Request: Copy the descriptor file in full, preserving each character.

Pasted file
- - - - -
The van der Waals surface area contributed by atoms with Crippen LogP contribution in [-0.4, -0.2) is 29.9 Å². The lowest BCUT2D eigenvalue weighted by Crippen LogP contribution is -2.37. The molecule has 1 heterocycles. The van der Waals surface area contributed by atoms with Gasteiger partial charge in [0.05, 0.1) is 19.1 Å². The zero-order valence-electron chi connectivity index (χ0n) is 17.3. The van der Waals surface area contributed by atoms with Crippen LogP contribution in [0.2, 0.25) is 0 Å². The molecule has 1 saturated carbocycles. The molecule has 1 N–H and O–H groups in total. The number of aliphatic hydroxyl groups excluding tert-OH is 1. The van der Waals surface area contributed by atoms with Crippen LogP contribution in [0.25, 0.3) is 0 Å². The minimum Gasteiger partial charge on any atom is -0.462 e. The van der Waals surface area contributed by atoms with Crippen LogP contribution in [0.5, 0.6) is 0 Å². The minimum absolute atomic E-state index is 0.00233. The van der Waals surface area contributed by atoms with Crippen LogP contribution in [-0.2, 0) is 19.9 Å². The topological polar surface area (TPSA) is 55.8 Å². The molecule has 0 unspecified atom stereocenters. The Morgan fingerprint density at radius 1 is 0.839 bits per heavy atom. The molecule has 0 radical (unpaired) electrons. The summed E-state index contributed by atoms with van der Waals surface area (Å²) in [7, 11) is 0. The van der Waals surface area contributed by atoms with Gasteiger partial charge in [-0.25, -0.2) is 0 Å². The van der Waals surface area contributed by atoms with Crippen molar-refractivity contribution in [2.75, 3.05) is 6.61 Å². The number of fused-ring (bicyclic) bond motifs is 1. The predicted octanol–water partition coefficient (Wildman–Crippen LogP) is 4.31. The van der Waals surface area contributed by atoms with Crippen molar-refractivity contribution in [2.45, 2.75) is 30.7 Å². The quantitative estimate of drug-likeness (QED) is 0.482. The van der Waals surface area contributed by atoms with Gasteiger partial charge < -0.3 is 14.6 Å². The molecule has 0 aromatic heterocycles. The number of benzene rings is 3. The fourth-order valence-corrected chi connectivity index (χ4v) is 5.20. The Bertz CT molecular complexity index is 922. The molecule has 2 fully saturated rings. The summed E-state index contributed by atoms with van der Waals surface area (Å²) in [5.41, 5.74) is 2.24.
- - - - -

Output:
The van der Waals surface area contributed by atoms with Crippen LogP contribution in [-0.4, -0.2) is 29.9 Å². The lowest BCUT2D eigenvalue weighted by Crippen LogP contribution is -2.37. The molecule has 1 heterocycles. The van der Waals surface area contributed by atoms with Gasteiger partial charge in [0.05, 0.1) is 19.1 Å². The zero-order valence-electron chi connectivity index (χ0n) is 17.3. The van der Waals surface area contributed by atoms with Crippen LogP contribution in [0.2, 0.25) is 0 Å². The molecule has 1 saturated carbocycles. The molecule has 1 N–H and O–H groups in total. The number of aliphatic hydroxyl groups excluding tert-OH is 1. The van der Waals surface area contributed by atoms with Crippen LogP contribution in [0.25, 0.3) is 0 Å². The minimum Gasteiger partial charge on any atom is -0.462 e. The van der Waals surface area contributed by atoms with Crippen LogP contribution in [0.5, 0.6) is 0 Å². The minimum absolute atomic E-state index is 0.00233. The van der Waals surface area contributed by atoms with Crippen LogP contribution in [-0.2, 0) is 19.9 Å². The topological polar surface area (TPSA) is 55.8 Å². The molecule has 0 unspecified atom stereocenters. The Morgan fingerprint density at radius 1 is 0.839 bits per heavy atom. The molecule has 0 radical (unpaired) electrons. The summed E-state index contributed by atoms with van der Waals surface area (Å²) in [7, 11) is 0. The van der Waals surface area contributed by atoms with Gasteiger partial charge in [-0.25, -0.2) is 0 Å². The van der Waals surface area contributed by atoms with Crippen molar-refractivity contribution in [2.75, 3.05) is 6.61 Å². The number of fused-ring (bicyclic) bond motifs is 1. The predicted octanol–water partition coefficient (Wildman–Crippen LogP) is 4.31. The van der Waals surface area contributed by atoms with Crippen molar-refractivity contribution in [2.45, 2.75) is 30.7 Å². The quantitative estimate of drug-likeness (QED) is 0.482. The van der Waals surface area contributed by atoms with Gasteiger partial charge < -0.3 is 14.6 Å². The molecule has 0 aromatic heterocycles. The number of benzene rings is 3. The fourth-order valence-corrected chi connectivity index (χ4v) is 5.20. The Bertz CT molecular complexity index is 922. The molecule has 2 fully saturated rings. The summed E-state index contributed by atoms with van der Waals surface area (Å²) in [5.41, 5.74) is 2.24.